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Part I. The Background to the Critique: 1. Kant's Copernican turn and the rationalist tradition Desmond Hogan; 2. Kant, the empiricists, and the enterprise of deduction Kenneth P. Winkler; Part II. The Arguments of the Critique: 3. The introduction to the Critique: framing the question R. Lanier Anderson; 4. The Transcendental Aesthetic Lisa Shabel; 5. The deduction of categories: the Metaphysical and Transcendental Deductions Paul Guyer; 6. The system of principles Eric Watkins; 7. The refutation of idealism and the distinction between phenomena and noumena Dina Edmundts; 8. The ideas of pure reason Michael Rohlf; 9. The paralogisms of pure reason Julian Wuerth; 10. The antinomies of pure reason Allen Wood; 11. The ideal of pure reason Michelle Grier; 12. The appendix to the dialectic and the canon of pure reason: the positive role of reason Frederick Rauscher; 13. The Transcendental Doctrine of Method A. W. Moore; Part III. The Impact of the Critique: 14. The reception of the Critique of Pure Reason in German Idealism Rolf-Peter Horstmann; 15. The 'Transcendental Method': on the reception of the Critique of Pure Reason in neo-Kantianism Konstantin Pollok; 16. The Critique of Pure Reason and continental philosophy: Heidegger's interpretation of transcendental imagination Daniel Dahlstrom; 17. The Critique of Pure Reason and analytic philosophy Kenneth R. Westphal.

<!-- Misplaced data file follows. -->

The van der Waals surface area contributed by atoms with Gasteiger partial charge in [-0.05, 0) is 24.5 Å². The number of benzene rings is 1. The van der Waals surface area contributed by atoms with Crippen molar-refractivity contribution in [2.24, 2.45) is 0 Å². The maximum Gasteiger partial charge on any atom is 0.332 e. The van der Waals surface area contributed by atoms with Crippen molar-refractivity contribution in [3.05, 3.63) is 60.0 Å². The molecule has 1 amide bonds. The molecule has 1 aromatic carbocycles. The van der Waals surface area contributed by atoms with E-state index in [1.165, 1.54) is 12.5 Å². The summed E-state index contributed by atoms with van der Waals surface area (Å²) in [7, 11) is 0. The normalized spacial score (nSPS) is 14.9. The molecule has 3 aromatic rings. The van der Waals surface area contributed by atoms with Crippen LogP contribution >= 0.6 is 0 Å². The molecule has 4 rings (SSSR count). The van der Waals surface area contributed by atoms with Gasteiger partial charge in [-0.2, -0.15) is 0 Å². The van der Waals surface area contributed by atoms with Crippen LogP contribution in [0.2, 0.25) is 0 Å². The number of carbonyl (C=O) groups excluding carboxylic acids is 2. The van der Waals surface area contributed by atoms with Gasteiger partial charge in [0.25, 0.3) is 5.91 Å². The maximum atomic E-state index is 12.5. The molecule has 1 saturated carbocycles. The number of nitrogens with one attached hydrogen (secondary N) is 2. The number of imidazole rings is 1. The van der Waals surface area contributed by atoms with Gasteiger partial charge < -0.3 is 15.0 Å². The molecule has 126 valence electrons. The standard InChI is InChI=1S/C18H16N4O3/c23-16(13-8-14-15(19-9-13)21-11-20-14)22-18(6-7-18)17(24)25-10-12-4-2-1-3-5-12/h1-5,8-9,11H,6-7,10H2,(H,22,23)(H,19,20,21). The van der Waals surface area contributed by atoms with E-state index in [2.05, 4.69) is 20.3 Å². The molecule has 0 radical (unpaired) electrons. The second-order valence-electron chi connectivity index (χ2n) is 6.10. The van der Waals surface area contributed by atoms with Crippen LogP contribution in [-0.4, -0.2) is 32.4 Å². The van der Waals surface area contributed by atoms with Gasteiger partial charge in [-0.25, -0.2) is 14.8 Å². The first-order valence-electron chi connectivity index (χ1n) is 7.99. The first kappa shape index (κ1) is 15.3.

Paul Guyer is Professor of Philosophy and Florence R. C. Murray Professor in the Humanities at the University of Pennsylvania, where he has taught since 1982. He is the author or editor of fourteen previous books on Immanuel Kant, and co-general editor of the Cambridge Edition of the Works of Immanuel Kant, in which he has co-edited and co-translated the Critique of Pure Reason, the Critique of the Power of Judgment, and Notes and Fragments.
'... an excellent resource for any student of Kant. Classes centered on Kant's theoretical philosophy need but only two required texts: the Critique and this Companion. The isomorphic structure of the Companion renders it a superb supplement to the Critique, and I strongly recommend reading them in tandem. As such, the Companion provides a ready and useful tool for obtaining a substantial understanding of Kant's critical philosophy.' Alexander Bozzo, Kant-Studien